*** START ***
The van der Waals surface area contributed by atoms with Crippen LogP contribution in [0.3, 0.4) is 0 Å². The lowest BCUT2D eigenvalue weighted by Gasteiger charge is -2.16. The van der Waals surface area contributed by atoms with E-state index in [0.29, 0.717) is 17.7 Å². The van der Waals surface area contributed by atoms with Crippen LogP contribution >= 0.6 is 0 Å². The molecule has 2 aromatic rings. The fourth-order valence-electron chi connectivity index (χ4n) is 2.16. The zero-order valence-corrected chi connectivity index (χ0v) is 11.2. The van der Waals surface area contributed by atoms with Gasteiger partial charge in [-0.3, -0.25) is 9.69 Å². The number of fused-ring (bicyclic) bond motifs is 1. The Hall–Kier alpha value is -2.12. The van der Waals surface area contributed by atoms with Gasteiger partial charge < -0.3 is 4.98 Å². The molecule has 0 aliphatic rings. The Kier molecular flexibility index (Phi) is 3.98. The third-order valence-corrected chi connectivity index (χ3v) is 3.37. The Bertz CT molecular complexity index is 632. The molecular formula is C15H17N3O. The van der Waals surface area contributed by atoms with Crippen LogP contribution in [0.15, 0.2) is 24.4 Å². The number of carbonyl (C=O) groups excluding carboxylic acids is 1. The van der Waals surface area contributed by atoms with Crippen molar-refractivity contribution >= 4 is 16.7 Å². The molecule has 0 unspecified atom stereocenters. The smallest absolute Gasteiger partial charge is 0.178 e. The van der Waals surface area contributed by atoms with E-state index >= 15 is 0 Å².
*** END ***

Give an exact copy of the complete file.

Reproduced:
The van der Waals surface area contributed by atoms with Crippen LogP contribution in [0.3, 0.4) is 0 Å². The lowest BCUT2D eigenvalue weighted by Gasteiger charge is -2.16. The van der Waals surface area contributed by atoms with E-state index in [0.29, 0.717) is 17.7 Å². The van der Waals surface area contributed by atoms with Crippen LogP contribution >= 0.6 is 0 Å². The molecule has 2 aromatic rings. The fourth-order valence-electron chi connectivity index (χ4n) is 2.16. The zero-order valence-corrected chi connectivity index (χ0v) is 11.2. The van der Waals surface area contributed by atoms with Gasteiger partial charge in [-0.3, -0.25) is 9.69 Å². The number of fused-ring (bicyclic) bond motifs is 1. The Hall–Kier alpha value is -2.12. The van der Waals surface area contributed by atoms with Gasteiger partial charge < -0.3 is 4.98 Å². The molecule has 0 aliphatic rings. The Kier molecular flexibility index (Phi) is 3.98. The third-order valence-corrected chi connectivity index (χ3v) is 3.37. The Bertz CT molecular complexity index is 632. The molecular formula is C15H17N3O. The van der Waals surface area contributed by atoms with Crippen LogP contribution in [0.15, 0.2) is 24.4 Å². The number of carbonyl (C=O) groups excluding carboxylic acids is 1. The van der Waals surface area contributed by atoms with Crippen molar-refractivity contribution >= 4 is 16.7 Å². The molecule has 0 unspecified atom stereocenters. The smallest absolute Gasteiger partial charge is 0.178 e. The van der Waals surface area contributed by atoms with E-state index >= 15 is 0 Å².